Block's in house cinema screens classic and contemporary films and is dedicated to providing the Northwestern campus, the North Shore and Chicago with a quality venue for cinema. The Block's cinema is sponsored in part by a generous gift from James B. Pick and Rosalyn M. Laudati.

Doors open thirty minutes prior to showtime. Seating is limited and available on a first-come, first-served basis. 

Films are screened in the Block Museum’s Pick-Laudati Auditorium. See Directions and Parking for information on how to get to the Museum. Parking is free in the lot south of the Block after 4 p.m. weekdays and all day on weekends.

Current Series

Raising Bertie

Raising Bertie


This new documentary about black teenagers fighting to stay afloat in rural North Carolina maintains the urgent, socially-engaged tradition of Kartemquin Films (Hoop Dreams). Chicago-based first-time director Margaret Byrne confronts grim circumstances with a hopeful, forceful vision.

Copresented with Northwestern University’s Gender & Sexuality Studies program

In Person: Margaret Byrne

As Water Is in Water

Experiments in Form: Cameraless, Hand-Painted and Abstract Films


This screening will showcase cameraless, abstract and handpainted films that resonate formally with the works on view in the Block Museum’s current exhibition, Experiments in Form: Sam Gilliam, Alan Shields, Frank Stella.

Filmmaker-educator Madison Brookshire in attendance to discuss his new work, a Chicago debut.

The Five Bad Elements

The Wandering Eye: Canyon Cinema in the World


Celebrating the 50th anniversary of a legendary distributor of experimental film, this program showcase independent American filmmakers who made films abroad, fusing ethnography, travelogue and creative cinematography.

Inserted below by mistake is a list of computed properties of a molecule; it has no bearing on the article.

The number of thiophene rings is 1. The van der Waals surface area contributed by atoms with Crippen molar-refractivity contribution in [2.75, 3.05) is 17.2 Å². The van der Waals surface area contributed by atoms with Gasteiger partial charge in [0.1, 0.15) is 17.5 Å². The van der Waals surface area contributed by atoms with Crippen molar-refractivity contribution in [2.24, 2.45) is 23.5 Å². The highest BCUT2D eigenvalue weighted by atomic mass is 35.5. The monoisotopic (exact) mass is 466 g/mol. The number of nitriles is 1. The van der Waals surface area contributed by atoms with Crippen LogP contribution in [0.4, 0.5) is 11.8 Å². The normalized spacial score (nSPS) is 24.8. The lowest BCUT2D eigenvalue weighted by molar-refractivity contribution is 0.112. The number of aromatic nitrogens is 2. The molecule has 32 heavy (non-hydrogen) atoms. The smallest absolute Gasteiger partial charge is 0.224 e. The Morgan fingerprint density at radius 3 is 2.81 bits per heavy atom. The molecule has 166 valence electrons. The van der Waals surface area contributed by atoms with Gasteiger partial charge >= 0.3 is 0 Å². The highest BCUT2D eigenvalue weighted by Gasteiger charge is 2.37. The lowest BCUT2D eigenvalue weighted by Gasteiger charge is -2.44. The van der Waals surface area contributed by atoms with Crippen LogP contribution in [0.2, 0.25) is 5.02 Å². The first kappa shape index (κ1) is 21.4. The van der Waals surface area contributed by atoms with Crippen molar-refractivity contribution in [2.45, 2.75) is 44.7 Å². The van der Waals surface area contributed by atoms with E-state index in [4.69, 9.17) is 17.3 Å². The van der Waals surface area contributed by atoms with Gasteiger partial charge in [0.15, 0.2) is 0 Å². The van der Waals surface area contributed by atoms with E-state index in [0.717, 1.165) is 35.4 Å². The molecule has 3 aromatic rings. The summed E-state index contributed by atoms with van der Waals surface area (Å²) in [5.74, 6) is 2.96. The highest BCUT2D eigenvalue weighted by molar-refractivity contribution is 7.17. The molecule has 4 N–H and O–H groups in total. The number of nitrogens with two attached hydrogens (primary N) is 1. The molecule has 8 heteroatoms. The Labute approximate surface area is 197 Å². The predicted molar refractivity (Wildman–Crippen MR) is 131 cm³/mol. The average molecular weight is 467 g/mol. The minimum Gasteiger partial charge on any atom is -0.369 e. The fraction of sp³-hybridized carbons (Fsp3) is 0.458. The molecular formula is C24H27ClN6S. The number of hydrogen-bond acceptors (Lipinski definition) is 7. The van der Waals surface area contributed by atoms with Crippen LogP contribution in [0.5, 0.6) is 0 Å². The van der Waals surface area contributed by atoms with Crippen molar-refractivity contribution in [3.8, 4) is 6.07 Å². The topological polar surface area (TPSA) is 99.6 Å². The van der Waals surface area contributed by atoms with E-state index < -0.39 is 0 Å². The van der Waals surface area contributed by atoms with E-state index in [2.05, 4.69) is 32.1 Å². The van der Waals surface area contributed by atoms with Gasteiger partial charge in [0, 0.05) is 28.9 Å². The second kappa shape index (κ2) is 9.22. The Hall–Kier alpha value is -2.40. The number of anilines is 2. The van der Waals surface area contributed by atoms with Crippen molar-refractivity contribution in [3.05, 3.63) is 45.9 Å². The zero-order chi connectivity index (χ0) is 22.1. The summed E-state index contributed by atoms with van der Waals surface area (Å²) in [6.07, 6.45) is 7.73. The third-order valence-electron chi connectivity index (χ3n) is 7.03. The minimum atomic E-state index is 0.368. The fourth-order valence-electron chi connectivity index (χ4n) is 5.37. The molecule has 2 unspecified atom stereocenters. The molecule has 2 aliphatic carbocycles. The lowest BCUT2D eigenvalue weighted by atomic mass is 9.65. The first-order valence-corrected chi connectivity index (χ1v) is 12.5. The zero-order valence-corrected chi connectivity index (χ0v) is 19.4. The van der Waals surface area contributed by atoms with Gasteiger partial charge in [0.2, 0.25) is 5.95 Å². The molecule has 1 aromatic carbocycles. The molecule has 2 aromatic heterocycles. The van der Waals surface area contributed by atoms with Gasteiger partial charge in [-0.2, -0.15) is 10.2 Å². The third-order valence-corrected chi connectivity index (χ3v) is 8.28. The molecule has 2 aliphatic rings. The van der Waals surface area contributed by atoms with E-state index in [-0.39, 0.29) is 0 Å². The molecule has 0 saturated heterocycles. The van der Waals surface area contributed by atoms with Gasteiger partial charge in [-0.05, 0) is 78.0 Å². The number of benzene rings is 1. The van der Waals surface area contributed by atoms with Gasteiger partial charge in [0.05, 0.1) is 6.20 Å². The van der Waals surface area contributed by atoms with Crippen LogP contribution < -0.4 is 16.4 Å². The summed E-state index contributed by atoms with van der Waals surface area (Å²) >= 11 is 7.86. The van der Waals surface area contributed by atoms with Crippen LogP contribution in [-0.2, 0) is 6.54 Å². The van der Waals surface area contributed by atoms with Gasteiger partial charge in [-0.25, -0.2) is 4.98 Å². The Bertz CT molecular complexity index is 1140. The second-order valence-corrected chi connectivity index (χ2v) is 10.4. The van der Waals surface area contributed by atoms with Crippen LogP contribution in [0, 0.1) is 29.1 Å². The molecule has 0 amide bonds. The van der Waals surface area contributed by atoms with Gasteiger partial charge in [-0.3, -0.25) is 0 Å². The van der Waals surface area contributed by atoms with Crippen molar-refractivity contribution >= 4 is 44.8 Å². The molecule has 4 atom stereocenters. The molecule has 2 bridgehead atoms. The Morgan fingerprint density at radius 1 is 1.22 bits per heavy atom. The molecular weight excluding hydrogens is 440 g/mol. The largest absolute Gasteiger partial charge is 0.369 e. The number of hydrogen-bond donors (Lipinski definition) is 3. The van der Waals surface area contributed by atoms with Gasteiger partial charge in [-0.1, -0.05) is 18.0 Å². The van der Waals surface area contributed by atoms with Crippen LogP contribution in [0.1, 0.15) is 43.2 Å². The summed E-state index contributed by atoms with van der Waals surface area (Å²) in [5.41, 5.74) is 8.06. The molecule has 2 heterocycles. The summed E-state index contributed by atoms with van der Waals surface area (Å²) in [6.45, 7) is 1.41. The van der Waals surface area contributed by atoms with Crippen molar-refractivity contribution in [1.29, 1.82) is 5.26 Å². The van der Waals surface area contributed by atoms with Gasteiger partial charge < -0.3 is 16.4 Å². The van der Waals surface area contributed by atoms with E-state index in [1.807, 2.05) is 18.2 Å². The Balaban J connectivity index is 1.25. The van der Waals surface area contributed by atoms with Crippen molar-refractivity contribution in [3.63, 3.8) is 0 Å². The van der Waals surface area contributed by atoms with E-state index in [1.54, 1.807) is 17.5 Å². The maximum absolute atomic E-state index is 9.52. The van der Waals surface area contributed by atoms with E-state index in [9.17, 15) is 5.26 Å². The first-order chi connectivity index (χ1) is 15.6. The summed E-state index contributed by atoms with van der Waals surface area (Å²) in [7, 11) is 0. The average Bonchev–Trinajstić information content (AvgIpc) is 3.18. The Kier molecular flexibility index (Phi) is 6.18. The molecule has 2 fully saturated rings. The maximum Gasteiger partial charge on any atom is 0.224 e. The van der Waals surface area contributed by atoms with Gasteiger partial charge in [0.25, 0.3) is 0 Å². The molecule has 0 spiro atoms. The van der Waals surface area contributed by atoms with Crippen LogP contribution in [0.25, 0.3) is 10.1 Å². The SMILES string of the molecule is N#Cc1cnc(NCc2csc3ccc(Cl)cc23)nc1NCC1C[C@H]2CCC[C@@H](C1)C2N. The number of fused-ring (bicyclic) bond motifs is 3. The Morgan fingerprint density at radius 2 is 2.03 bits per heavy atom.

Ming of Harlem

Ming of Harlem: Twenty One Storeys in the Air


British filmmaker and artist Phillip Warnell’s experimental documentary explores the relationship between man and beast through the example of New Yorker Antoine Yates, who shared his Harlem high-rise apartment with Ming, a 500-pound tiger, and Al, a 7-foot long alligator, for five years.

In Person: Phillip Warnell

A Perfect Image?

Hank Willis Thomas: Different Image


The subversions of commercial imagery in Hank Willis Thomas’s Unbranded series serve as a launching pad for this cinema series featuring films that explore and dismantle socially-imposed images and identities of race, class, gender and sexuality. The series’s title comes from Alile Sharon Larkin’s singular, underseen 1982 film A Different Image, in which a young Black woman confronts sexual objectification in both her environment and in her relationships with friends and coworkers. A mixture of mainstream, independent and experimental cinema, the films in this series share strategies for creating disobedient, self-determined representations.

Do Not Resist

Watching the Detectives


Technological advances have put video cameras in millions of pockets, but the American justice system too often remains opaque to outside scrutiny. Documentary filmmakers take on this challenge in this film series pairing vital recent films with classic and archival works.



A simmering, critically-acclaimed drama that negotiates questions of power, language and labor between German migrant workers and Bulgarian townspeople, featuring an outstanding cast of non-actors.



A town in Tuscany turns their own lives into a yearly theatrical performance and confronts the challenges of change in this moving new documentary.

A Time for Drunken Horses

Life on the Border: The Cinema of Bahman Ghobadi


The Middle East and North African Studies Program & Block Cinema present a series of screenings & discussions with one of Iran’s leading filmmakers, Bahman Ghobadi. This program was made possible by the Iranian American Fund for Cultural Programming.

NU Docs

NU Docs

Northwestern University’s MFA in Documentary Media program is proud to present the thesis films of its second graduating class. Please join us to watch a great selection of new short documentaries, engage in dialogue with the filmmakers, and celebrate their accomplishments.